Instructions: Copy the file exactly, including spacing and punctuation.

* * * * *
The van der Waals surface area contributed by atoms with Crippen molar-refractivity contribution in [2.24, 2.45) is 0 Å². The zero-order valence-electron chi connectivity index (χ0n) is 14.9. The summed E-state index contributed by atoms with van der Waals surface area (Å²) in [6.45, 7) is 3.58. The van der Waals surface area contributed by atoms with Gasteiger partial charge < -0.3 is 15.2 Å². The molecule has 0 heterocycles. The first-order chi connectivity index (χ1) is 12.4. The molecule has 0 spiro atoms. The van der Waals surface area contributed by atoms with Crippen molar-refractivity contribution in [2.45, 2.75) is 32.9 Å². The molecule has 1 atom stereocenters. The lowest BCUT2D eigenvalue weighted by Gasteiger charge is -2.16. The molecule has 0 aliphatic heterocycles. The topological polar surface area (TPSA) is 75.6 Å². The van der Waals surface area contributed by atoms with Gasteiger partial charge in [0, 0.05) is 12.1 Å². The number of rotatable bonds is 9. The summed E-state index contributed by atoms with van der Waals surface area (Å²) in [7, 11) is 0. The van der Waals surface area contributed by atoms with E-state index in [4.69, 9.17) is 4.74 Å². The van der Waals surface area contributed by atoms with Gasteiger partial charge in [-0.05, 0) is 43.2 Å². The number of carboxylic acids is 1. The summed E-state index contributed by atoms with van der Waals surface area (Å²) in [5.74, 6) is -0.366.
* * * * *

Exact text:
The van der Waals surface area contributed by atoms with Crippen molar-refractivity contribution in [2.24, 2.45) is 0 Å². The zero-order valence-electron chi connectivity index (χ0n) is 14.9. The summed E-state index contributed by atoms with van der Waals surface area (Å²) in [6.45, 7) is 3.58. The van der Waals surface area contributed by atoms with Gasteiger partial charge < -0.3 is 15.2 Å². The molecule has 0 heterocycles. The first-order chi connectivity index (χ1) is 12.4. The molecule has 0 spiro atoms. The van der Waals surface area contributed by atoms with Crippen molar-refractivity contribution in [2.45, 2.75) is 32.9 Å². The molecule has 1 atom stereocenters. The lowest BCUT2D eigenvalue weighted by Gasteiger charge is -2.16. The molecule has 0 aliphatic heterocycles. The topological polar surface area (TPSA) is 75.6 Å². The van der Waals surface area contributed by atoms with Gasteiger partial charge in [0, 0.05) is 12.1 Å². The number of rotatable bonds is 9. The summed E-state index contributed by atoms with van der Waals surface area (Å²) in [7, 11) is 0. The van der Waals surface area contributed by atoms with E-state index in [4.69, 9.17) is 4.74 Å². The van der Waals surface area contributed by atoms with Gasteiger partial charge in [-0.05, 0) is 43.2 Å². The number of carboxylic acids is 1. The summed E-state index contributed by atoms with van der Waals surface area (Å²) in [5.74, 6) is -0.366.